texts. In particular I enjoyed the “I am married but..” example which was based on a collection
of advertisements. 

Stacked Graphs – Geometry & Aesthetics
Lee Byron, Martin Wattenberg
Ben schneiderman – vertical vs horizontal stacked graphs – vertical works better according to him. He 
used listening history first which was done horizontally. Labelling worked better with the vertical 
graph as there was more real estate around it. NYtimes was only 2 yrs whereas online version was 21 yrs. Some relevant links: 
Web-based version of the NYTimes piece:
Visualizing the box office:
Visualizing listening preferences on

Cerebral: Visualizing Multiple Experimental Conditions on a Graph with Biological Context
Aaron Barsky, Tamara Munzner, Jennifer Gardy, Robert Kincaid
Presenting results and innovations with visualization researchers working with biologists. Early 
on he said something that is very true, since I’ve work with application domain experts. 
He basically said that collaborators like any kind of visualizations and think you are awesome
for having created that. You on the other hand know that they are just previously published research
which might not get you a ‘best paper’ award at a conference 🙂  He presented some real issues about the divide between the scientists and visualization researchers. 

The Shaping of Information by Visual Metaphors
Caroline Ziemkiewicz, Robert Kosara
Evaluating the visualization metaphors and their effect on our understanding of visualizations. The idea and discussions leading up to the results were very convincing. I was a bit dissapointed to see that in the results, they found that people were able to perform well even with incompatible metaphors. I wonder if that had anything to do with the fact that non-visualization users (i mean researchers mostly) are not very familiar with the visualization techniques such as treemaps. I keenly look forward
to the future work from the authors.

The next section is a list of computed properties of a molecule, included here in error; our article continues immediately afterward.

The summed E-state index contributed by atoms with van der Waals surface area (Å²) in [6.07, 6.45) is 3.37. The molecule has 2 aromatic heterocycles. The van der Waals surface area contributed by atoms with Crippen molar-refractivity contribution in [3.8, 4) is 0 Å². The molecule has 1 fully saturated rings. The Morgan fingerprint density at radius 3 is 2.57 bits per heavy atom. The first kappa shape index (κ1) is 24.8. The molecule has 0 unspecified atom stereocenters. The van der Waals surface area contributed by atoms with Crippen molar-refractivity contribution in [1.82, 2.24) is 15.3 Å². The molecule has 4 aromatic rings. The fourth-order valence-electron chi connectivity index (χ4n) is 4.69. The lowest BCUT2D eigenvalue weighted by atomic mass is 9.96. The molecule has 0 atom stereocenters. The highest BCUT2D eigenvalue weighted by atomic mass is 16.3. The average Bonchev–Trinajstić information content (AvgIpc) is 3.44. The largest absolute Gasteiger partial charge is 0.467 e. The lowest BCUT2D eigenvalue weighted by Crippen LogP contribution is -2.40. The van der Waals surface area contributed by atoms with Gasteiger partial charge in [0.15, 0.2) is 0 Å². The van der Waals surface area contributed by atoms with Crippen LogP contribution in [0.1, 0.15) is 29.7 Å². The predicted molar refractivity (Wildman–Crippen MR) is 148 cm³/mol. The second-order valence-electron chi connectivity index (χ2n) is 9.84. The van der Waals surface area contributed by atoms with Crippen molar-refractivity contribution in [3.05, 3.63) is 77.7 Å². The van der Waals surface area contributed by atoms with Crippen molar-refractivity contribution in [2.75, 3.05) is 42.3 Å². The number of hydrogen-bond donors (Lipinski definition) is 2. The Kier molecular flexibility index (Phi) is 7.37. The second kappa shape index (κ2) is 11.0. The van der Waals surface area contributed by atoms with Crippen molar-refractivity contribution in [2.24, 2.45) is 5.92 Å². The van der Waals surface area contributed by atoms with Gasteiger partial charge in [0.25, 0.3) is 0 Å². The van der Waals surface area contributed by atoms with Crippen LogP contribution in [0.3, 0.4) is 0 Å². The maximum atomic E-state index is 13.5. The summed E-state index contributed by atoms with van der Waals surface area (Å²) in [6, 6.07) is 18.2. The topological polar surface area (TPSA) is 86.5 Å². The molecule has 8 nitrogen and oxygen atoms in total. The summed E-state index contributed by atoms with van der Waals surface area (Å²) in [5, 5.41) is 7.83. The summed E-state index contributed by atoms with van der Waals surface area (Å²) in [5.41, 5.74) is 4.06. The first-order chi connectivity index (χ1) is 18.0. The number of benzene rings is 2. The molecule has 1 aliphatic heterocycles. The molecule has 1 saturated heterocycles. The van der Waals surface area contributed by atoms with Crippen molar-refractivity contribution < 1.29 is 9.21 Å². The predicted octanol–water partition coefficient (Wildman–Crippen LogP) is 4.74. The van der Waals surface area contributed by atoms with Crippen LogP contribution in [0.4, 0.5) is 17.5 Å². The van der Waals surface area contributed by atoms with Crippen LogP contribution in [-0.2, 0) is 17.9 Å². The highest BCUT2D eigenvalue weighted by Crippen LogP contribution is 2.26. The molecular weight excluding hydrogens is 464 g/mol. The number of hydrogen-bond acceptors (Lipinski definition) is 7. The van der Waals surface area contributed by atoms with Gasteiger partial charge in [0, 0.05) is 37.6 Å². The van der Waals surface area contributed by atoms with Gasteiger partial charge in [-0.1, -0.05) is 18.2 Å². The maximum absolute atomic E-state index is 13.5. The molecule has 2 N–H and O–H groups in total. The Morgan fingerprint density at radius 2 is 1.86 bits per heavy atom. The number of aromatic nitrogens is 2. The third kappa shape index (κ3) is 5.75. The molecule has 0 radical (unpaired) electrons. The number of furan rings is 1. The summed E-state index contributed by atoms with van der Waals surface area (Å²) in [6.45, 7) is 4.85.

Geometry-Based Edge Clustering for Graph Visualization
WeiWei Cui, Hong Zhou, Huamin Qu, Pak Chung Wong, Xiaoming Li
I liked the idea of the paper but I do agree with some of the questions that were asked after the talk about how hard is it to interact with the graph, how easy it was to implement the technique etc. I strongly encourage WeiWei to upload some of the code for us to try out their techniques.

More thoughts about the terrific infovis keynote and other sessions coming soon!!

NSF Visualization Challenge winners announced

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The winners of the annual NSF Visualization challenge have been announced today. The beautiful visualizations can be seen at

New Scientist has a wonderful gallery that they have created which can be found at

I think my favorite photograph is the Squid Suckers. Its both beautiful and scary at the same time. 

I thought the Human Circulatory system illustration was really beautiful. It provides such a wonderful focus+context style visualization. A larger version of that visualization can be found here

More details regarding the challenge can be found at

The visualizations reminded me of the wonderful Capstone talk that Pat Hanrahan had given at the IEEE Visualization 2004 conference on Self Illustrating Phenomena. I strongly believe that visualization should be self-illustrating and self-explanatory. It should not require lengthy explanations and should provide insight and increased understanding. If you see any such self explanatory visualizations, feel free to enlist them in the comments section.